Medieval Literature as Lifestyle Advice

When we think of a typical Christian life, we might think of someone who has devoted their life to loving Christ through obeying and trusting in Him and serving others. But practically, getting down to the minute level, what’s the Christian decision when faced with chores, or friendships? In these cases, where there is less scriptural perogative, we must rely on Biblical principles to guide us. Everyday life is full of pot-holes to any believer, but we don’t have to be afraid of them.

Two documents of the medieval period, “Song of Roland” and “The Little Flowers of St Francis”, attempted to show moral decisions in the everyday lives of extraordinary people. But what about us ordinary people? What can we learn from these examples? Some of us will never be faced with the problems that the characters were faced with, but we certainly have other problems! What do we do?

Song of Roland

The conflict between Oliver and Roland is one of the crucial points in the narrative. Yet, the way that the characters deal with the conflict is rather unsatisfying at best, and simply stupid at worst. If an idea is wrong, and you tell a friend, and you’re right, they should listen. But if they don’t listen, and it still results in a positive outcome, does that make their decision any less undesirable? Oliver was right and Roland was wrong, yet the latter wouldn’t budge, and did whatever he felt would save their honor, and that of his own family.

As far as ethical decisions go, I’m sure that it is plain to see that Ganelon’s betrayal was wrong. His punishment? Getting pulled apart by horses.

How can we, in this modern world, use this as an example as to how we should deal with betrayal today? The practice of pulling people apart by horses (dismemberment) was NOT biblical at ALL. If one of OUR friends betray us, should we follow Charlemagne’s example by tying their limbs to horses and tearing them apart? (To enlighten you; this is a rhetorical question.) So as you can see, not all principles (and in my opinion, hardly any!) constitute as moral enough to emulate in our everyday lives. However, the principles of love, loyalty, bravery, grief, and righteous judgement are all absolutely biblical gems to take away from this book, if you should read it.

Little Flowers

The earliest chapters of the book details St Francis’ rise (or perhaps I should say descent) to holy poverty. Many men join him and become his followers, his “brethren”. There are additional sections dedicated to the actions of St Francis himself, Brother Bernard, Brother Juniper, Brother Giles, and select other of the brethren. The chapters in the latter part of the book are more focused on ethics and guidance in heavenly matters than on detailed stories of the lives of those belonging to the order.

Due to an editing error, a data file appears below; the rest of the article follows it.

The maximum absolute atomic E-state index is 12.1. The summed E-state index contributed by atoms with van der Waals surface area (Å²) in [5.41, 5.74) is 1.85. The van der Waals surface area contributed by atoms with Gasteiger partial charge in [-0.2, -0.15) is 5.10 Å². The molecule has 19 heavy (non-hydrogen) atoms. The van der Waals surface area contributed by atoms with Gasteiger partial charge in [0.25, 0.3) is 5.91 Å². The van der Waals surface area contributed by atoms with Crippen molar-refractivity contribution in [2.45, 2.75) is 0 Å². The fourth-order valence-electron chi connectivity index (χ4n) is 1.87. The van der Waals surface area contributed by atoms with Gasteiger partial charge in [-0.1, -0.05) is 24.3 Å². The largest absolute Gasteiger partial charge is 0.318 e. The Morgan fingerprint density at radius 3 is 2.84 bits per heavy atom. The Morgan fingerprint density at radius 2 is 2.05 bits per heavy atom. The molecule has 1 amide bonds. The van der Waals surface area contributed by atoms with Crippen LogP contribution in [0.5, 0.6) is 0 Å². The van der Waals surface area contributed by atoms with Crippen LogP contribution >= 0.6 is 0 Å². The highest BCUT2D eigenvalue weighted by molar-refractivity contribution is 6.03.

One trouble with the ethical advice given by Brother Giles in the final chapters of the book is that they seem to contradict at key points. He stresses the major importance of not working for salvation, not even bothering to work at ALL – then says we must be diligent. (Diligent in what? Being lazy?!) He says that chastity is the most important virtue – then redefines chastity as charity! (Which is absolutely incorrect.) The strict principles of the monastic and Fransiscan orders are anything but biblical.

Biblically, a man should be free to “eat and drink, and find satisfaction in his work.” He should be allowed to marry a good wife, “for her measure is far above rubies”. He could have cattle and sheep, and land, and children “as numerous as the stars”. He could be a great leader, and still be “a man after God’s own heart.” Yet, all these principles go against Franciscan tradition. Which begs the question – were the friars substituting God’s system with their own tradition?

These two books don’t satisfy a longing for truth. Neither of these books show us how to live, or even if we will go to heaven if we copy the characters in the stories. Yes, both contain concepts such as the sovereignty of God, tight systems of institutional hierarchy, obedience as crucial to success. Yet, although there were rules galore littering the chapters of these books, neither book dealt with or explained the true Law – the Law of their own God!

Makayla

Advertisement

Leave a Reply

Fill in your details below or click an icon to log in:

WordPress.com Logo

You are commenting using your WordPress.com account. Log Out /  Change )

Twitter picture

You are commenting using your Twitter account. Log Out /  Change )

Facebook photo

You are commenting using your Facebook account. Log Out /  Change )

Connecting to %s